Pacifist, Kepler's legend Ira Sandperl dies at 90 | News | Palo Alto Online |


Pacifist, Kepler's legend Ira Sandperl dies at 90

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Ira Sandperl, a well-known pacifist who worked for decades at Kepler's bookstore in Menlo Park -- from the 1950s into the 1980s -- died April 13 at his home in Menlo Park. He was 90.

A devotee of Mahatma Gandhi, he and folksinger Joan Baez founded the Institute for the Study of Nonviolence in 1965. Sandperl was a mentor to Baez and had a longtime association with Kepler's Books founder Roy Kepler. In 1967, Sandperl, Baez and Kepler were arrested for attempting to shut down the Oakland Induction Center as part of "Stop the Draft Week."

From the 1950s and into the 1970s, Kepler's Books was a Peninsula center for political action and nonviolent protest, under the leadership of Kepler, Sandperl and others.

Sandperl became a national figure in the antiwar movement of the 1960s, according to New York Times reporter and longtime friend John Markoff. Also during that decade, Sandperl and Baez participated in efforts to desegregate schools in Mississippi and joined sit-ins during the Free Speech Movement at the University of California at Berkeley, Markoff said.

"Ira had an impact on many, many people through his work with Joan, the Institute, his book ("A Little Kinder," published in 1974) and Kepler's," said his friend Steve Ladd in an email. "I met Ira back in 1969 through sessions at the Institute for the Study of Nonviolence, when it was up on Page Mill Road. My son Gabe became good friends with Ira in recent years through their shared love of great books."

Married three times, he is survived by two former wives, Susan Robinson of Paso Robles and Molly Black of La Honda. Other survivors are two children from his first marriage to Merle Sandperl: Nicole Sandperl of Aptos and Mark Sandperl of Placerville.

Click here to go to the Friends of Ira Sandperl website.

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Like this comment
Posted by Jeanie Smith
a resident of Evergreen Park
on Apr 15, 2013 at 2:32 pm

I'm one of those people Ira had a great impact on-- a very special mentor in my life, especially in my teens. RIP, Ira, and thank you for your peaceful legacy...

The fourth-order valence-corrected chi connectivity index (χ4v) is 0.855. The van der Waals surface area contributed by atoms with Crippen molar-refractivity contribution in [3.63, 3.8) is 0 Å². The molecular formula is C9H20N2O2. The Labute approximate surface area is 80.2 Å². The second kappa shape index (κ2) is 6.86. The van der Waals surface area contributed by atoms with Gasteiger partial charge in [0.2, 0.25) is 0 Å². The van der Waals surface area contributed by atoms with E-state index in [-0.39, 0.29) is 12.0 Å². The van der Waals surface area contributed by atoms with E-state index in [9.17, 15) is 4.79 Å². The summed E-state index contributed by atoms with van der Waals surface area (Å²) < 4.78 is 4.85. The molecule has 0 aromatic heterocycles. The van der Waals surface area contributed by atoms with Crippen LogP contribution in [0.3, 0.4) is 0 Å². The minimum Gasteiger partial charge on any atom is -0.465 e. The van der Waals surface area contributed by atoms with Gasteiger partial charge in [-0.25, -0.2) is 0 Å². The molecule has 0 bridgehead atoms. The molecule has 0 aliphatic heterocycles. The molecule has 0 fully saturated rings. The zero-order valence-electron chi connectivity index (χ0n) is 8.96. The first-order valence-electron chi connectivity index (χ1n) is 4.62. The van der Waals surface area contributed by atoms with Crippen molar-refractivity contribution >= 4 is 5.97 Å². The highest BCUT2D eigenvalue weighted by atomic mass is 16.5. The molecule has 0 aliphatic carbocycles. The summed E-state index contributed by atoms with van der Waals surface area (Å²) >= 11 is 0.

Like this comment
Posted by Jared Bernstein
a resident of Professorville
on Apr 15, 2013 at 5:44 pm

Ira Sandperl was a large, quiet presence at Keplers untill pretty recently. Gentle and always will to talk poetry with anyone. I was sometimes anyone. Lucky me.

2 people like this
Posted by Spectator at Large
a resident of Leland Manor/Garland Drive
on Apr 16, 2013 at 12:03 am

Spectator at Large is a registered user.

RIP dear Ira. Thank you for all the love and compassion you modeled to me as a teen and upwards as I made it through life's trevails as a peace pilgrim. You served as a fine example of love and service and I will not forget you either. I am truly blessed to have known you.

Like this comment
Posted by Kathryn
a resident of Los Altos
on Apr 16, 2013 at 3:09 am

Such a wonderful man, I'll never forget his kindness and generosity to me.

Like this comment
Posted by Lily
a resident of Midtown
on Apr 16, 2013 at 10:02 am

I met Ira in 1956 and was persuaded by his gentle, lively spirit to examine the handy beliefs of the times. His eyes sparkled as he went on about Gandhi, nonviolence,and the value of a vegetarian diet. We were very fortunate to have him in our community for so many years. May Ira's spirit and values enliven us always.

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The 34th Annual Palo Alto Weekly Short Story Contest is now accepting entries for Adult, Young Adult and Teen categories. Send us your short story (2,500 words or less) and entry form by April 10, 2020. First, Second and Third Place prizes awarded in each category. Sponsored by Kepler's Books, Linden Tree Books and Bell's Books.

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